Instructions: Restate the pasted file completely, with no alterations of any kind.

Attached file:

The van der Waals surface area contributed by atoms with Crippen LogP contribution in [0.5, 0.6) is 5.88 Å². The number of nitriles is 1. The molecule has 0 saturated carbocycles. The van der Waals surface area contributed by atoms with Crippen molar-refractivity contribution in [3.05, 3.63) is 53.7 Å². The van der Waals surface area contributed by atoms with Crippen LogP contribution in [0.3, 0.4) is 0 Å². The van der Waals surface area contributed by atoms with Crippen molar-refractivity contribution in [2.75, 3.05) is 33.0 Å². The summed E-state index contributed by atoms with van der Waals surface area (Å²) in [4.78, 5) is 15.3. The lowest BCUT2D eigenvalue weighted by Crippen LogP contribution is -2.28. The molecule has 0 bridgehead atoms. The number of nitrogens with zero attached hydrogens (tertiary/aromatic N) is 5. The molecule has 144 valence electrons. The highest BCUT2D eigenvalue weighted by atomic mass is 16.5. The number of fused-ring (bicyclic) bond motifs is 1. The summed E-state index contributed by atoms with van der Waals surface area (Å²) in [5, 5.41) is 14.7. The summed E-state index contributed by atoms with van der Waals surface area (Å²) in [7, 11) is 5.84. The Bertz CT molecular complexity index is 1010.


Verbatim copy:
The van der Waals surface area contributed by atoms with Crippen LogP contribution in [0.5, 0.6) is 5.88 Å². The number of nitriles is 1. The molecule has 0 saturated carbocycles. The van der Waals surface area contributed by atoms with Crippen molar-refractivity contribution in [3.05, 3.63) is 53.7 Å². The van der Waals surface area contributed by atoms with Crippen LogP contribution in [0.3, 0.4) is 0 Å². The van der Waals surface area contributed by atoms with Crippen molar-refractivity contribution in [2.75, 3.05) is 33.0 Å². The summed E-state index contributed by atoms with van der Waals surface area (Å²) in [4.78, 5) is 15.3. The lowest BCUT2D eigenvalue weighted by Crippen LogP contribution is -2.28. The molecule has 0 bridgehead atoms. The number of nitrogens with zero attached hydrogens (tertiary/aromatic N) is 5. The molecule has 144 valence electrons. The highest BCUT2D eigenvalue weighted by atomic mass is 16.5. The number of fused-ring (bicyclic) bond motifs is 1. The summed E-state index contributed by atoms with van der Waals surface area (Å²) in [5, 5.41) is 14.7. The summed E-state index contributed by atoms with van der Waals surface area (Å²) in [7, 11) is 5.84. The Bertz CT molecular complexity index is 1010.